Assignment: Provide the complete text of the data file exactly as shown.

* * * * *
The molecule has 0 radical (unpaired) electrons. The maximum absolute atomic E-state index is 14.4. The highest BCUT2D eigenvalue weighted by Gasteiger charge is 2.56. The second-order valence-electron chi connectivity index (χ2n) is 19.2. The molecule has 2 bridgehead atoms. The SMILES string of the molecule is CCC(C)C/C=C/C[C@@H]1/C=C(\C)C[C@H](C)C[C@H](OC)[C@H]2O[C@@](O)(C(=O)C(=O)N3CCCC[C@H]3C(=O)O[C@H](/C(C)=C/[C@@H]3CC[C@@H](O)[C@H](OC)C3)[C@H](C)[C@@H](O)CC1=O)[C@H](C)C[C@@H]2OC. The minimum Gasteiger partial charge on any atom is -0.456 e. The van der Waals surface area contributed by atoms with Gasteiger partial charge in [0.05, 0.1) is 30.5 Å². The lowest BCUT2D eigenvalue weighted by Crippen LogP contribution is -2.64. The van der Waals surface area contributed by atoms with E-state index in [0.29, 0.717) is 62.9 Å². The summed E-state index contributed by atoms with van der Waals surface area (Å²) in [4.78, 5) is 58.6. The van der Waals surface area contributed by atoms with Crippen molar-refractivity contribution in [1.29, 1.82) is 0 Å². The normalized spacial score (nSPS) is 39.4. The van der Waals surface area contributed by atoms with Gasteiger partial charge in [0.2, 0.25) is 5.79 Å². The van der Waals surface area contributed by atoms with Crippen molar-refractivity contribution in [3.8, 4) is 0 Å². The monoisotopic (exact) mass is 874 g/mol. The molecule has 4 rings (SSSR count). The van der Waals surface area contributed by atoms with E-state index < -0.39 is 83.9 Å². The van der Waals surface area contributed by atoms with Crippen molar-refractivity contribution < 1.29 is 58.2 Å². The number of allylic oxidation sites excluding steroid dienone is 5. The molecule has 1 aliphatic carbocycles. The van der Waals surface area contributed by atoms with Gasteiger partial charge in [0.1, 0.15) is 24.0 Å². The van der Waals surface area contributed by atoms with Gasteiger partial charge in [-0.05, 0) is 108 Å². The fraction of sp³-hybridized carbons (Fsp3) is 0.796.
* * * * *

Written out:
The molecule has 0 radical (unpaired) electrons. The maximum absolute atomic E-state index is 14.4. The highest BCUT2D eigenvalue weighted by Gasteiger charge is 2.56. The second-order valence-electron chi connectivity index (χ2n) is 19.2. The molecule has 2 bridgehead atoms. The SMILES string of the molecule is CCC(C)C/C=C/C[C@@H]1/C=C(\C)C[C@H](C)C[C@H](OC)[C@H]2O[C@@](O)(C(=O)C(=O)N3CCCC[C@H]3C(=O)O[C@H](/C(C)=C/[C@@H]3CC[C@@H](O)[C@H](OC)C3)[C@H](C)[C@@H](O)CC1=O)[C@H](C)C[C@@H]2OC. The minimum Gasteiger partial charge on any atom is -0.456 e. The van der Waals surface area contributed by atoms with Gasteiger partial charge in [0.05, 0.1) is 30.5 Å². The lowest BCUT2D eigenvalue weighted by Crippen LogP contribution is -2.64. The van der Waals surface area contributed by atoms with E-state index in [0.29, 0.717) is 62.9 Å². The summed E-state index contributed by atoms with van der Waals surface area (Å²) in [4.78, 5) is 58.6. The van der Waals surface area contributed by atoms with Crippen molar-refractivity contribution in [1.29, 1.82) is 0 Å². The normalized spacial score (nSPS) is 39.4. The van der Waals surface area contributed by atoms with Gasteiger partial charge in [0.2, 0.25) is 5.79 Å². The van der Waals surface area contributed by atoms with Crippen molar-refractivity contribution in [3.8, 4) is 0 Å². The monoisotopic (exact) mass is 874 g/mol. The molecule has 4 rings (SSSR count). The van der Waals surface area contributed by atoms with E-state index < -0.39 is 83.9 Å². The van der Waals surface area contributed by atoms with Crippen molar-refractivity contribution < 1.29 is 58.2 Å². The number of allylic oxidation sites excluding steroid dienone is 5. The molecule has 1 aliphatic carbocycles. The van der Waals surface area contributed by atoms with Gasteiger partial charge in [0.1, 0.15) is 24.0 Å². The van der Waals surface area contributed by atoms with Gasteiger partial charge in [-0.05, 0) is 108 Å². The fraction of sp³-hybridized carbons (Fsp3) is 0.796.